Coalition partners – Merkel v Gabriel (and Ukraine)August 24, 2014
This blog has mentioned before the internal divisions within the German political establishment over Ukraine and its future.
Despite ill-conceived, merit-less and indeed pointless attacks on Chancellor Merkel as “Frau Ribbentrop” by the clearly unenlightened and retarded, she remains Ukraine’s biggest ally in German politics.
She is in a consistent battle with the very dovish and Kremlin-centric Social Democrat Party that are her coalition partners, who still seem overly/blindly keen to extend the Ostpolitik policy to a Kremlin that has quite clearly given the impression it has no interest in becoming more “European”. Instead the impression is that it intends to become uniquely “Russian” – included in that goal are all those whom it considers to be “Russian” even if they are not within Russia itself, and also including a reassessment of the laws and treaties it is ratified signatories of, with a view to leaving those agreements – when not ignoring them as is politically expedient.
Whether Ostpolitik can continue with a Kremlin that unilaterally decides who and what is “Russian” and what laws and treaties it will and will not abide by, and when it will abide by them, remains to be seen.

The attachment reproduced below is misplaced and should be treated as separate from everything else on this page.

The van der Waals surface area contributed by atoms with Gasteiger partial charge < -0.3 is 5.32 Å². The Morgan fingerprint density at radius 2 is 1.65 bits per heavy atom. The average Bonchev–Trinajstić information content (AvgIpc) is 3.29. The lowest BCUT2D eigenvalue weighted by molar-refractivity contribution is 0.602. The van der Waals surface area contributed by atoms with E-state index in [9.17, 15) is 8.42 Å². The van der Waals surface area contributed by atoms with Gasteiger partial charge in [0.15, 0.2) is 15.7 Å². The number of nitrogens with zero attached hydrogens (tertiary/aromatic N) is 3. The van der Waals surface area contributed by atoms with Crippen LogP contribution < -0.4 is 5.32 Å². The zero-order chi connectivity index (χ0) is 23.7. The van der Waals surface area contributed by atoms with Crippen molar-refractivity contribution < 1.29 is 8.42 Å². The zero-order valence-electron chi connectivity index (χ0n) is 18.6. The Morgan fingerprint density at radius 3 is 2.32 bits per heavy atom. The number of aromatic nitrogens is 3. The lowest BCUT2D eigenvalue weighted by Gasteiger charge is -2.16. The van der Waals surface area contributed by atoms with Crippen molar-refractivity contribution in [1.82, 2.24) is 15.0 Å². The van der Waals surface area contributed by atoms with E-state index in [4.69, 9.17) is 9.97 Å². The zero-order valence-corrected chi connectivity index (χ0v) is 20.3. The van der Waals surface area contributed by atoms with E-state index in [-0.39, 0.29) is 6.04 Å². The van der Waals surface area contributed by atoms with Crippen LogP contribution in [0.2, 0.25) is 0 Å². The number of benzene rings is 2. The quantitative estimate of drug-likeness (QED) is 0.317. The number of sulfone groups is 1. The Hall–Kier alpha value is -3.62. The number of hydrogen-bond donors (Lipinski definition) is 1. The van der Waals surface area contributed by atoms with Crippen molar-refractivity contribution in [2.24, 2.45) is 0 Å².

Today, Sigmar Gabriel, Social Democrat Minister of Economic Affairs and Energy, stated Ukraine should forget about Crimea and get on with the process of federalisation. Something Chancellor Merkel, in Kyiv today, was forced to row back upon, making clear the difference between decentralisation in Ukraine, which she supports (as do the UK and many others), and its federalisation that she clearly doesn’t support.
She stated “Germany is pushing for decentralisation. But there are some problems – if we’re talking about the German federalisation, in Ukraine it is understood in a different way, it may damage the integrity of Ukraine. What we meant by the federalisation of Ukraine is called decentralization, and this is also the aspiration of the President of Ukraine.”
Quite right too.
Aside from the obvious, where any formal federalisation simply breaks up Ukraine into bite-sized chunks for The Kremlin, should it fancy an expansionist spurt at any time – anything directly and officially attributed to the word “federalisation” simply will not fly within the Ukrainian electoral consituency.
Since the invasion and illegal annexation of Crimea, “One Ukraine” has been the motto of the nation. Television channels carry a small graphic stating as much in the corner of the screen. Politicians, journalists and academics espouse the same “Ukrainian unity” message.
People have volunteered to fight, and have died for, an independent united Ukraine – and they will continue to do so. The public have donated tens of millions of dollars to support the army fighting under the banner of a united and independent Ukraine.